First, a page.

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British Gas GRC R 1019 (7)
Horizontal Jet Fires of Oil and Gas - Data Report for Jet Fire Test 7
BFETS Phase 2
A programme of jet fire tests was undertaken by British Gas over a two-month period, between May and June 1995, under contract to the Steel Construction Institute as part of the industry sponsored ‘Blast and Fire Engineering Project for Topside Structures’. An overview report has been prepared which describes the measurement techniques and equipment used. The overview report also contains a summary of the data from each of the tests. In addition, an individual data report has been prepared for each test. This data report contains the detailed results of measurements taken during Test 7.
Test 7 was specified to be an impacting flame experiment, fuelled by 5 kg/s crude oil released horizontally from a circular hole at an absolute static pressure of 20 bar, and impacting normally on a horizontal 0.9 m diameter instrumented pipe target located such that its axis was a distance of 9 m from the release hole. Preferred weather conditions were dry, with a nominally co-flowing wind (i.e. blowing from behind the release, within 30° either side) and a horizontal wind speed in the range 3 to 8 m/s.
The conditions during Test 7 were within the preferred conditions specified. The crude oil release hole diameter required to achieve the pressure and flow rate specified was identified prior to the test, and was 14.0 mm. The crude oil flow rate achieved in the test was 5.1 kg/s, released at an absolute static pressure of 20.2 bar. Weather conditions were dry, with a time-averaged wind speed (measured 41 m nominally cross-stream of the crude oil release axis, at a height of 6.9 m above the crude oil release point) of 4.4 m/s, from a time-averaged direction 21° off the crude oil release axis. The flame impacted approximately 0.3 m off centre on the horizontal 0.9 m diameter pipe target, engulfing approximately 4.5 m of the 16 m length of the pipe target.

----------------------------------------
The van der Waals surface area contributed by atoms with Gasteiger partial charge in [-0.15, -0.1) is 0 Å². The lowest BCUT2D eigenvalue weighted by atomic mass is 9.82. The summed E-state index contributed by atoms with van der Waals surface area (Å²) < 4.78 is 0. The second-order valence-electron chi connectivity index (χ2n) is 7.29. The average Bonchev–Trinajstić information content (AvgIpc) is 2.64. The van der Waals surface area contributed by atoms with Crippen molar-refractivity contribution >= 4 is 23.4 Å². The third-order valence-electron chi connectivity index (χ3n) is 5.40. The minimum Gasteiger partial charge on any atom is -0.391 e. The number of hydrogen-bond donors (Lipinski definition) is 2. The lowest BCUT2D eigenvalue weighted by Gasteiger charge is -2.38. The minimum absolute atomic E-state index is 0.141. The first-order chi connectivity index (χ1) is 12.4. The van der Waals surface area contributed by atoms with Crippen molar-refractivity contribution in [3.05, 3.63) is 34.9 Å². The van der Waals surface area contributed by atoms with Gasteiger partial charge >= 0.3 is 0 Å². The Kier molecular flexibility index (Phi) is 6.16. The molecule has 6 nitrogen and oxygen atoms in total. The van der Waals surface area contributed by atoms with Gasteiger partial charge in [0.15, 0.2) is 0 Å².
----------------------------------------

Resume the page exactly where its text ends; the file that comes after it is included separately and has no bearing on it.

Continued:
In the test, a natural gas pilot was used to stabilise the crude oil flame close to the release point. The flame generated large quantities of thick, black smoke which partially obscured the tail of the flame. That part of the flame which was visible extended approximately 16 m in a horizontal direction. There was significant interaction between the flame and the ground, within a 5 m distance downstream of the pipe target, and a small amount of fuel was observed to bum on the ground in this area during the test. Some liquid and soot deposits were observed on the surface of the pipe target following the test. The flame was luminous and radiative, with a time-averaged maximum flame surface emissive power of 264 kW/m2. The time-averaged total heat fluxes measured by instruments located on the surface of the pipe target and maintained at nominally 60°C were generally in excess of 150 kW/m2 for most of the instruments located in the central section of the pipe target, and exceeded 200 kW/m2 at several central locations. The time-averaged radiative heat fluxes measured at a central location on the front of the pipe target were approximately 33% of the total heat fluxes measured 0.05 m away. However, the time-averaged radiative heat fluxes measured at central locations on the top and back of the pipe target were approximately 63% and 75% respectively of the total heat fluxes measured 0.05 m away, consistent with a greater radiative contribution from the tail of the flame.
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